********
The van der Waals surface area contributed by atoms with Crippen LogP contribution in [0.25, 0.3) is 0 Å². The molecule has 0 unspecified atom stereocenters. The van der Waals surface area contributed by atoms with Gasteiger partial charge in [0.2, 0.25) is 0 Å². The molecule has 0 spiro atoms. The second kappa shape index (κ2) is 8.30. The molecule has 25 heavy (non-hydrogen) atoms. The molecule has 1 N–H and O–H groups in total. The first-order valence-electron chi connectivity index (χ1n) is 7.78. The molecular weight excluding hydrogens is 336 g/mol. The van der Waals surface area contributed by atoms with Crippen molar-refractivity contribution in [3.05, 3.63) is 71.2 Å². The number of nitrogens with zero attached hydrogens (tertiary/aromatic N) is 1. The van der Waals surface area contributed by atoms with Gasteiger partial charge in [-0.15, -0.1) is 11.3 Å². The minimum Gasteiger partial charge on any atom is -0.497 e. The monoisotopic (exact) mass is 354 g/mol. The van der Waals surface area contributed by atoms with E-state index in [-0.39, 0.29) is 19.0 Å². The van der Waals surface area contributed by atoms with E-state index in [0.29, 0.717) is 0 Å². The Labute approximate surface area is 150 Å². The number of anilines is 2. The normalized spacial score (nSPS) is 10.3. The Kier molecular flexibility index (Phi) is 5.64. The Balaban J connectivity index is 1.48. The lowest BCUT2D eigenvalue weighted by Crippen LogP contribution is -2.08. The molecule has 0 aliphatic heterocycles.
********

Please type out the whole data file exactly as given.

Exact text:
The van der Waals surface area contributed by atoms with Crippen LogP contribution in [0.25, 0.3) is 0 Å². The molecule has 0 unspecified atom stereocenters. The van der Waals surface area contributed by atoms with Gasteiger partial charge in [0.2, 0.25) is 0 Å². The molecule has 0 spiro atoms. The second kappa shape index (κ2) is 8.30. The molecule has 25 heavy (non-hydrogen) atoms. The molecule has 1 N–H and O–H groups in total. The first-order valence-electron chi connectivity index (χ1n) is 7.78. The molecular weight excluding hydrogens is 336 g/mol. The van der Waals surface area contributed by atoms with Crippen molar-refractivity contribution in [3.05, 3.63) is 71.2 Å². The number of nitrogens with zero attached hydrogens (tertiary/aromatic N) is 1. The van der Waals surface area contributed by atoms with Gasteiger partial charge in [-0.15, -0.1) is 11.3 Å². The minimum Gasteiger partial charge on any atom is -0.497 e. The monoisotopic (exact) mass is 354 g/mol. The van der Waals surface area contributed by atoms with E-state index in [-0.39, 0.29) is 19.0 Å². The van der Waals surface area contributed by atoms with E-state index in [0.29, 0.717) is 0 Å². The Labute approximate surface area is 150 Å². The number of anilines is 2. The normalized spacial score (nSPS) is 10.3. The Kier molecular flexibility index (Phi) is 5.64. The Balaban J connectivity index is 1.48. The lowest BCUT2D eigenvalue weighted by Crippen LogP contribution is -2.08. The molecule has 0 aliphatic heterocycles.